My neighbor, whose kids are much older than mine, had warned me about egg babies years earlier. She described how all the eighth-grade girls fussed and cooed over their charges, spending hours planning play dates and making little outfits for them, while the eighth-grade boys pretty much left their children in their lockers for the week. Since I have a lot of friends my own age whose parenting styles parallel this gender divide with only modest variation, I was dubious about Family Life’s ability to transcend hard-wiring.

I am happy to report that my daughter is breaking gender stereotypes. Ally tends more to the neglect side than the cooing side of the parenting spectrum. True, she deigned to decorate Pepita with a marker-drawn bow, big blue eyes, and rosy cheeks. But soon after coming home with her new baby, she was trying to unload her on me.

“Can’t you just keep her in your purse?” Ally wailed as we prepared to go to a photography exhibit. “I don’t want to lug her around, and you’re bringing your bag anyway!”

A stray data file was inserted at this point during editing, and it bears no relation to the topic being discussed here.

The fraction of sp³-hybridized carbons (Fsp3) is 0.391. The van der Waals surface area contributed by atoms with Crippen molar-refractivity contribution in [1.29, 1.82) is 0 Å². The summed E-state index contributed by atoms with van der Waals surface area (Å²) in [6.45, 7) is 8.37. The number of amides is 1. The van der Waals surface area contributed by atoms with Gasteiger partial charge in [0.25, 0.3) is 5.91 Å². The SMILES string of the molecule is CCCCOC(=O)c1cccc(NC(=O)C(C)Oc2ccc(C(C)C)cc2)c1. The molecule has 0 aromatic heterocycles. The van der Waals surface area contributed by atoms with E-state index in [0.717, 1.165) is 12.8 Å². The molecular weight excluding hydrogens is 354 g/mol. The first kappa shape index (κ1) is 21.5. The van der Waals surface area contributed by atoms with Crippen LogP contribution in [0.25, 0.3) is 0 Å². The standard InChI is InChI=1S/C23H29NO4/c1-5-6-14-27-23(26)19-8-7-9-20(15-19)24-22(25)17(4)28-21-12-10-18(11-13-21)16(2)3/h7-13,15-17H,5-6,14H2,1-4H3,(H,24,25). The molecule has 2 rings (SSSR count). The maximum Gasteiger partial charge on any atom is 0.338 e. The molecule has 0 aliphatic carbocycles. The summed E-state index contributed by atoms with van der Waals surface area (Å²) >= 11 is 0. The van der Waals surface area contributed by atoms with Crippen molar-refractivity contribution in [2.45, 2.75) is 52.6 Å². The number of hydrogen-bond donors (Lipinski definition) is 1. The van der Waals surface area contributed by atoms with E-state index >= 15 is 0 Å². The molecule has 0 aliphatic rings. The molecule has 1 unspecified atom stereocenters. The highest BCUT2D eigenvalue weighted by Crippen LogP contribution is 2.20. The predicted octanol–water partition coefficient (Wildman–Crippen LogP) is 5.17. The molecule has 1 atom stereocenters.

“You’re the one who got pregnant!” I countered. “Deal with it.”

Pepita spent her first art opening crammed into a linty, airless pocket of her sulky mother’s sweatshirt. After that, she’s been pretty quiet. You might almost be tricked into thinking how easy it is to have a baby around the house (or locker). After all, eighth-graders have to read 20 minutes a night anyway just for English.

One thing’s for sure, although I didn’t need egg babies to clinch the case: At 13, my daughter is way too young to become a mother.

And having only recently liberated my purse from carrying around snacks and extra socks for my own kids, I’m way too young to become a grandmother.

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I wrote this several years ago. Now Ally is a language assistant teaching English to babies and toddlers in Barcelona (or maybe she is “exposing” them to English, just as they are exposing her to constant viruses). According to Ally, exposure to the real thing–germs and all–is an even better preventative than egg babies! 

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What are your experiences with efforts to prevent teen pregnancy?

D is for Dog